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UNITED STATES DISTRICT COURT

NORTHERN DISTRICT OF TEXAS


DALLAS DIVISION

UNITED STATES OF AMERICA, )


)
Plaintiff, )
) CRIMINAL ACTION NO.
VS. )
) 3:04-CR-240-G
HOLY LAND FOUNDATION FOR )
RELIEF AND DEVELOPMENT (01), ) ECF
SHUKRI ABU BAKER (02) )
MOHAMMAD EL-MEZAIN (03) )
GHASSAN ELASHI (04) )
MUFID ABDULQADER (07), and )
ABDULRAHAM ODEH (08), )
)
Defendants. )

MEMORANDUM OPINION AND ORDER

Before the court is the motion of the defendants, the Holy Land Foundation

for Relief and Development (“the HLF”), Shukri Abu Baker (“Baker”), Mohammad

El-Mezain (“El-Mezain”), Ghassan Elashi (“Elashi”), Mufid Abdulqader

(“Abdulqader”) and Abdulraham Odeh (“Odeh”) (collectively, “the defendants”), for

reconsideration of the court’s order denying the defendants’ motion to declare the
Classified Information Procedures Act (“CIPA”) unconstitutional as applied in this

case. For the reasons stated below, the defendants’ motion is denied.

I. BACKGROUND

This case arose from the defendants’ donations to various organizations alleged

to be affiliated with or controlled by Hamas, a specially designated terrorist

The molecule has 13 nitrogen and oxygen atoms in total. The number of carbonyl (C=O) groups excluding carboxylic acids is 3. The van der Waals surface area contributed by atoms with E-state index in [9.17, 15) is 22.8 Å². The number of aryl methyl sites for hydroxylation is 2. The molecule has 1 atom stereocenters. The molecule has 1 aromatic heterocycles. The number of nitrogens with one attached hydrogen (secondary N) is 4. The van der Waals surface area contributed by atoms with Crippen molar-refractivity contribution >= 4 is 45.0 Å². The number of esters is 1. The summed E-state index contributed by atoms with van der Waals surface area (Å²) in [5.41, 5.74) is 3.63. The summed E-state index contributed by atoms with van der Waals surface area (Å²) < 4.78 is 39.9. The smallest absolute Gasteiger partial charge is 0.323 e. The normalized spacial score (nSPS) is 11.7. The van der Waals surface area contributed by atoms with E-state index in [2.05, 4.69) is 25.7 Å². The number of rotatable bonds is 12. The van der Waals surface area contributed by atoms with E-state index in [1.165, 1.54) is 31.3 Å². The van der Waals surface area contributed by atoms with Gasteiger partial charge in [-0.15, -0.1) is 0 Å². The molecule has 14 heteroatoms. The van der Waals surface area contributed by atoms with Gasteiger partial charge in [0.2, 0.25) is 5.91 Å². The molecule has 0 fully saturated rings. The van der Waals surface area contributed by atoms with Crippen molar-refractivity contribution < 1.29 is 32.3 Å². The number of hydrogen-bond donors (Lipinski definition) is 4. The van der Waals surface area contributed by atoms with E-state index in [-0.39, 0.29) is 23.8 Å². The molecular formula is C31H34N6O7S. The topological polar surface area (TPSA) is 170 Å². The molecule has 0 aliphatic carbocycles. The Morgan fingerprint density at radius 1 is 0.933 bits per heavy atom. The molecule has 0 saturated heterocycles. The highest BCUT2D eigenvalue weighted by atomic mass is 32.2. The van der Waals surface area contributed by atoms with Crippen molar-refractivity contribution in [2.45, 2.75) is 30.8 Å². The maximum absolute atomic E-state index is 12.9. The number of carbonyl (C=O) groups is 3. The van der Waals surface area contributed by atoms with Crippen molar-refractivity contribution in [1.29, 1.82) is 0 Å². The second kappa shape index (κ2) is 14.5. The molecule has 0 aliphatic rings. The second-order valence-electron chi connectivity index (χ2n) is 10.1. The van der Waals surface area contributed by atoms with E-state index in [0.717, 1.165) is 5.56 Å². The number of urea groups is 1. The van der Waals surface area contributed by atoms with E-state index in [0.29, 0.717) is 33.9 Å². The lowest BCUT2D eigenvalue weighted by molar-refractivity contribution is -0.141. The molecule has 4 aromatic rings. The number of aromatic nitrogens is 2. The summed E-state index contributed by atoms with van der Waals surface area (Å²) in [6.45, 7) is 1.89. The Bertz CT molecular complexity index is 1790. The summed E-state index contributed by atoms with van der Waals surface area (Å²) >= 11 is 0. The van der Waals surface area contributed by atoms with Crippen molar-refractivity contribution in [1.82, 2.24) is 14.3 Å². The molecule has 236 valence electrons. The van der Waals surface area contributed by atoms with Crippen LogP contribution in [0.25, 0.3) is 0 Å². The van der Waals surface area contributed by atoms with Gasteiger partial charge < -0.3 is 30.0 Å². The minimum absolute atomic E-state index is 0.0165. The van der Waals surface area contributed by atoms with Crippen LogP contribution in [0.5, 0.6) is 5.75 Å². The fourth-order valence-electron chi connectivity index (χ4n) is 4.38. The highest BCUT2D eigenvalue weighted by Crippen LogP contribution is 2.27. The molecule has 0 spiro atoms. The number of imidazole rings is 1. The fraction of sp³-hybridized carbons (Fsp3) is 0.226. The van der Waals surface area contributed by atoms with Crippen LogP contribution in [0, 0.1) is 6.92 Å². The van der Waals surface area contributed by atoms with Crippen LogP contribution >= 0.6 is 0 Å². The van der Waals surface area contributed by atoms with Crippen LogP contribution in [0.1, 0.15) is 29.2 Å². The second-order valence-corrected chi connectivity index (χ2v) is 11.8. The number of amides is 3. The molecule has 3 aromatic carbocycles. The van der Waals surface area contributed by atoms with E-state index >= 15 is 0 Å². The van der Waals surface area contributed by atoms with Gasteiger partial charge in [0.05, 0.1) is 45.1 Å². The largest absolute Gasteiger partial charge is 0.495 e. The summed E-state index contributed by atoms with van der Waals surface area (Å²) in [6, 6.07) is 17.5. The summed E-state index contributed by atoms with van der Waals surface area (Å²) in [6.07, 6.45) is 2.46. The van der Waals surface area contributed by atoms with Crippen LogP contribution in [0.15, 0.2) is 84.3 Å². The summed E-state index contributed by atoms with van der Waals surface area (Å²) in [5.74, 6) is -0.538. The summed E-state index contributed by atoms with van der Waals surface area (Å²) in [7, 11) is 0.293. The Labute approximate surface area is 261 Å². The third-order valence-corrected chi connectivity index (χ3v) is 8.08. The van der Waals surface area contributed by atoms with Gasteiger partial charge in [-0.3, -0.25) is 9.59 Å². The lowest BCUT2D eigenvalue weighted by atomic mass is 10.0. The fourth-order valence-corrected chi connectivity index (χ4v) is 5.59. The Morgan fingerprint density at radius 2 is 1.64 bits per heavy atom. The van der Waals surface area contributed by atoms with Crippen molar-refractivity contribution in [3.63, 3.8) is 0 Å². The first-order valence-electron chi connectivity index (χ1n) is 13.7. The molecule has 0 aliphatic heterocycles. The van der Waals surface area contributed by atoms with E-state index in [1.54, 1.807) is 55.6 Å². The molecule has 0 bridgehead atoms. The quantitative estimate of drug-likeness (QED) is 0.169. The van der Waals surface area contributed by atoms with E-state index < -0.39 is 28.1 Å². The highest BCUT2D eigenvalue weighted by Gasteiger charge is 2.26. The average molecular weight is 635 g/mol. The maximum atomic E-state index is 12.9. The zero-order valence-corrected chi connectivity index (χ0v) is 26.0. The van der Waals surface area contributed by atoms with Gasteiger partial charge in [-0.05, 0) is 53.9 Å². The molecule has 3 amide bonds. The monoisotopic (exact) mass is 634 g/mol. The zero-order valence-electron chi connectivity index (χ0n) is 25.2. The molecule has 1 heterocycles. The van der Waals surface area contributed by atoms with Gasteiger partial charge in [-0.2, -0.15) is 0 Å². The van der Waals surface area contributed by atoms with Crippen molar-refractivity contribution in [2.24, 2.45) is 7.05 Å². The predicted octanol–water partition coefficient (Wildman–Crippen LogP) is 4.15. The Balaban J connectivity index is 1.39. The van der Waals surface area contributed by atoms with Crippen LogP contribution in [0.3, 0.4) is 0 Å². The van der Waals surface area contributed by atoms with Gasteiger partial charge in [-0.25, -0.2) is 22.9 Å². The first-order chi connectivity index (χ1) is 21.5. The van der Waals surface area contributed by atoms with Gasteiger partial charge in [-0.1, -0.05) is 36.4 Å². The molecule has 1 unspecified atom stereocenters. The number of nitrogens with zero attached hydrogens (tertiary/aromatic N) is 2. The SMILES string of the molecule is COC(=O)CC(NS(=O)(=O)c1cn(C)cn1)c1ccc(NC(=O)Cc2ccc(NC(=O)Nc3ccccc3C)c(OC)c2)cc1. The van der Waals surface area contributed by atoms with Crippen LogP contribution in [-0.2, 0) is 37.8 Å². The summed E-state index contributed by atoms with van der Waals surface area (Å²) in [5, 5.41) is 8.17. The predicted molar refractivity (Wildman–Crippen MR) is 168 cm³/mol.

organization. In their motion, the defendants contend that the court denied their

prior motion due to a mistaken belief that the defendants had tech cuts summaries of

every Foreign Intelligence Surveillance Act (“FISA”) intercept related to this case. See

Motion and Supporting Memorandum for Reconsideration of Memorandum Opinion

and Order Denying Defendants’ Joint Motion to Declare CIPA Unconstitutional as

Applied in This Case (“Defendants’ Motion”) at 1-2. The defendants raise two

additional arguments in support of their motion in supplemental briefs. First, in an

ex parte brief on the issue, the defendants argue that the defendants themselves need

access to the classified intercepts in order to find exculpatory information.1 See

Sealed Ex Parte Supplemental Memorandum in Support of Motion for

Reconsideration of Memorandum Opinion and Order Denying Defendants’ Joint

Motion to Declare CIPA Unconstitutional as Applied in This Case (“Defendants’

Supplement”) at 3. Then, in their second supplemental memorandum, the

1
The brief was filed ex parte because the defendants do not want to
reveal a defense strategy and alert the government to the specific type of exculpatory
information involved. Accordingly, the court will not, in this opinion, reference the
type of information sought.